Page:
method of calculation that's a slightly more laborious and sort of harder calculation. For most businesses, because they don't tend to have the detail the figure so much bigger businesses, we call it a bit darker collection, which is basically earnings before interest, tax depreciation and amortisation. And that's, that's, that's effectively the what the bit that the stem school and then we use we use a multiple based upon upon that, again depending on the sector depending on if it's got recurring revenue or if it hasn't, and those are two of the most common ones. And then the third one we use it was called an asset method. So basically, you define the assets of the business, plus a percentage for stock and you will get an apply a percentage to that. We tend not to use that one quite as much as they're more specialised businesses that use that one. There's normally some pretty gross sales or an SD calculation, those are the ones that the most most common, but just to find just the final point on that one is when you go through these numbers, because obviously as we all know, people that run companies, especially limited companies, you maximise the The session with from attacker to view and you know, you will utilise the opportunity for putting stuff with the business, which is all legitimate, but obviously reduces your profits. So you don't have to look at that and say, well, you almost like can't have it both ways. If you utilise the business well and you're taking good tax advice, you might find that the valuation of your business is a little bit less or quite a lot less than you might think it is based upon these numbers. And quite often when we do this normal calculation, and compare that to the expectations of the owner, this is where you can get quite a big difference. I mean, quite significant. And that's always a difficult conversation, as I'm sure you can
Unknown Speaker 21:38
imagine. So what are they, you know? So let's, let's just take stock here because some of that stuff was quite complicated, right? But if we were to try and put you know, and put a number on something like a not not a non typical number. So you know, I'll make it up. So you're not I'm not putting words in your mouth. But let's say if I I assumed for the sake of an argument, you know, on EBIT da, you kind of profit multiples, so it's a reasonable sized business. They don't have big assets. So we're not talking about that. And definitely, you know, they've had good income from their business, but there's some value in the business continuing. It's not just them drawing it out in a safe was three times you the IBA. So they put a profit of half a million quid. And we talked about three times that is how different is that from their expectation? Say, because some of the multiples you're talking about their multiple of SDE, you know, 7.75 to what you thought one times Yeah, that's going to be a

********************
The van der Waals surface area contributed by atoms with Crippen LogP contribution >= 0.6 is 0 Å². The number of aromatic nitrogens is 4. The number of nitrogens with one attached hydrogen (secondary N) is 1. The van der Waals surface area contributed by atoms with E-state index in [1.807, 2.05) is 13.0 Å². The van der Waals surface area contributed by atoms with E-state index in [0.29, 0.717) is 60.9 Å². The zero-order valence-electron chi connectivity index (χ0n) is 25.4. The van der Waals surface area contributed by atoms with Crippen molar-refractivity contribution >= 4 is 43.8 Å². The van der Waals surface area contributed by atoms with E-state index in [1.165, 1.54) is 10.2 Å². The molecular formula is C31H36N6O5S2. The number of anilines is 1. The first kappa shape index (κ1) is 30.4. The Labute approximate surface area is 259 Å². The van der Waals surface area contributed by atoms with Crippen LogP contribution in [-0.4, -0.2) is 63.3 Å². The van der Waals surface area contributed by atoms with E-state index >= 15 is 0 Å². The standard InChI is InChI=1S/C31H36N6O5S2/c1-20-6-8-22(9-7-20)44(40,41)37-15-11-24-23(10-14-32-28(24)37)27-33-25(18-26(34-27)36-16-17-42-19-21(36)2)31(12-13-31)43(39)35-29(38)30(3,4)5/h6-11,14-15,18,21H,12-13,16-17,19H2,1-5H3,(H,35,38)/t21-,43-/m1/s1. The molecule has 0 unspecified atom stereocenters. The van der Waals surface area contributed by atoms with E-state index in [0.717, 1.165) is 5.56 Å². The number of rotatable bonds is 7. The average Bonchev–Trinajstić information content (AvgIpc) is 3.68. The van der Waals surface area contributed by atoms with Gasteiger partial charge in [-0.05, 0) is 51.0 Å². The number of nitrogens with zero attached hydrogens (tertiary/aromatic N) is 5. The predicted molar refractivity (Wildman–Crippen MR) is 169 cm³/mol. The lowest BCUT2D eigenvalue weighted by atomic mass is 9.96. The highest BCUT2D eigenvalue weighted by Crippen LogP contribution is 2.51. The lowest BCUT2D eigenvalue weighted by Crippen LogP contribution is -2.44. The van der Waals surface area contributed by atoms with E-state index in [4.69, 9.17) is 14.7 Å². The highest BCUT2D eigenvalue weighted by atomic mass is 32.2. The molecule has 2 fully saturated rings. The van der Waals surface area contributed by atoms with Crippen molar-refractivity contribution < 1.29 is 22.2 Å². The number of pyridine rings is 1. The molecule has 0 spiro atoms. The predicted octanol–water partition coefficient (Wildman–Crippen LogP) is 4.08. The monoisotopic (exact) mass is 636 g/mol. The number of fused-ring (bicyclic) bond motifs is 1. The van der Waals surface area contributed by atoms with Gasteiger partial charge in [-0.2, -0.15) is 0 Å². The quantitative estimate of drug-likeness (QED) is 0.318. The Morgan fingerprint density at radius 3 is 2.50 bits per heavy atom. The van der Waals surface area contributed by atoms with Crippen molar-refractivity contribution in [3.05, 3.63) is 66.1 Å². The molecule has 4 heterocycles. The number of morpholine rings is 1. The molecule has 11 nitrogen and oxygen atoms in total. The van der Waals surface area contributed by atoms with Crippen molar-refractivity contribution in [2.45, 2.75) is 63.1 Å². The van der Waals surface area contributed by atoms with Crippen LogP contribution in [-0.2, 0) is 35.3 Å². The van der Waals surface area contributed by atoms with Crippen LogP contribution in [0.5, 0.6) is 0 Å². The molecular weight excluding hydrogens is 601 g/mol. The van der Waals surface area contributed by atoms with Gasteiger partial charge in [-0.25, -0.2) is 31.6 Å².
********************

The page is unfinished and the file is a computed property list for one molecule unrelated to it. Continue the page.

Unknown Speaker 22:42
shocker. Yeah. And that's absolutely right, Kevin. It's quite a shock to most business owners. When you go in and say, well, actually your your USP or your Eb de, whichever one we do it is is x let's use a finger let's let's call it let's call it 100 K and based upon the The sector and the way the business is structured. So cable hundred K, the multiple that we're looking at here is, you know is one 1.5. That means it's worth 100 or 150 k on the moment quite often that that that seller is probably got a figure of 300 to 400 K and quite often, right? It's very much that that discrepancy is always is always a big discrepancy. Very rarely do you get. Yeah, I totally agree with that.
Unknown Speaker 23:29
But does that lead to the possibility that the potential seller get so cheesed off with that difference that they go so that I'll just carry on running?
Unknown Speaker 23:40
Yeah, sometimes they do. Or the other option that we talked about is is is to the seller, say, look, there are ways that you can make your business more valuable. You've got to allow time for those factors to play out so that they can go a potential buyer and that's the challenge. We have is 22 not smart. So if those figures to come through because a bias by another look at one year's worth of results, they will and it will be, in fact, what happened last year, but they're looking for trends as well. But look at the trends over the last three years. So if all of a sudden, you do something different, that's okay. But if you've been doing those things for last two or three years getting your business ready, it makes a massive difference in what you're going to get for the business. Huge difference.
Unknown Speaker 24:26